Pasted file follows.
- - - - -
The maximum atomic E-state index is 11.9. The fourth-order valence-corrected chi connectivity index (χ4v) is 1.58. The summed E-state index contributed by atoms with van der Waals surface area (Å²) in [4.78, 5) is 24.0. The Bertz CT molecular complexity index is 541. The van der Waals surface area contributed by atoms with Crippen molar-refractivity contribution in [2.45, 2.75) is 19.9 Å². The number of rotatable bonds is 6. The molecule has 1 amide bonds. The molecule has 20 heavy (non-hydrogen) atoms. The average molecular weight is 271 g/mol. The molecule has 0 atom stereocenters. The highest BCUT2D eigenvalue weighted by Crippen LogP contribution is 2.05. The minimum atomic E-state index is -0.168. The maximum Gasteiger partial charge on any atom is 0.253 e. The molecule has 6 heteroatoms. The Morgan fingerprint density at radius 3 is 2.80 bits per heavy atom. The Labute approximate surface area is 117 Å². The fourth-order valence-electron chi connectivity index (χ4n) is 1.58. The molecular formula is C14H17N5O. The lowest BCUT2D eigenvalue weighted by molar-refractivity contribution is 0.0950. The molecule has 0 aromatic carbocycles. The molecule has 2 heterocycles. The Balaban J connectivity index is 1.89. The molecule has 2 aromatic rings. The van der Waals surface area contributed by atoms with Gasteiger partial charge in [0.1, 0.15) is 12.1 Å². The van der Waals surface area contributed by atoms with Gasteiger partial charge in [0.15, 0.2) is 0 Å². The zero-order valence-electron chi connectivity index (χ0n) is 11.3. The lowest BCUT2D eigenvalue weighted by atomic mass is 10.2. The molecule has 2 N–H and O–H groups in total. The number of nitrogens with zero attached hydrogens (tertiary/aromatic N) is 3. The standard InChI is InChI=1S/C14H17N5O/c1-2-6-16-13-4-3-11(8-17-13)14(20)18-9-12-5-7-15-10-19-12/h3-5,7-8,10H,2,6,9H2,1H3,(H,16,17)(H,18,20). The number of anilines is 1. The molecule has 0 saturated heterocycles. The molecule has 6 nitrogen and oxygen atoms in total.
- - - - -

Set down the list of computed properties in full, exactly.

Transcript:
The maximum atomic E-state index is 11.9. The fourth-order valence-corrected chi connectivity index (χ4v) is 1.58. The summed E-state index contributed by atoms with van der Waals surface area (Å²) in [4.78, 5) is 24.0. The Bertz CT molecular complexity index is 541. The van der Waals surface area contributed by atoms with Crippen molar-refractivity contribution in [2.45, 2.75) is 19.9 Å². The number of rotatable bonds is 6. The molecule has 1 amide bonds. The molecule has 20 heavy (non-hydrogen) atoms. The average molecular weight is 271 g/mol. The molecule has 0 atom stereocenters. The highest BCUT2D eigenvalue weighted by Crippen LogP contribution is 2.05. The minimum atomic E-state index is -0.168. The maximum Gasteiger partial charge on any atom is 0.253 e. The molecule has 6 heteroatoms. The Morgan fingerprint density at radius 3 is 2.80 bits per heavy atom. The Labute approximate surface area is 117 Å². The fourth-order valence-electron chi connectivity index (χ4n) is 1.58. The molecular formula is C14H17N5O. The lowest BCUT2D eigenvalue weighted by molar-refractivity contribution is 0.0950. The molecule has 0 aromatic carbocycles. The molecule has 2 heterocycles. The Balaban J connectivity index is 1.89. The molecule has 2 aromatic rings. The van der Waals surface area contributed by atoms with Gasteiger partial charge in [0.1, 0.15) is 12.1 Å². The van der Waals surface area contributed by atoms with Gasteiger partial charge in [0.15, 0.2) is 0 Å². The zero-order valence-electron chi connectivity index (χ0n) is 11.3. The lowest BCUT2D eigenvalue weighted by atomic mass is 10.2. The molecule has 2 N–H and O–H groups in total. The number of nitrogens with zero attached hydrogens (tertiary/aromatic N) is 3. The standard InChI is InChI=1S/C14H17N5O/c1-2-6-16-13-4-3-11(8-17-13)14(20)18-9-12-5-7-15-10-19-12/h3-5,7-8,10H,2,6,9H2,1H3,(H,16,17)(H,18,20). The number of anilines is 1. The molecule has 0 saturated heterocycles. The molecule has 6 nitrogen and oxygen atoms in total.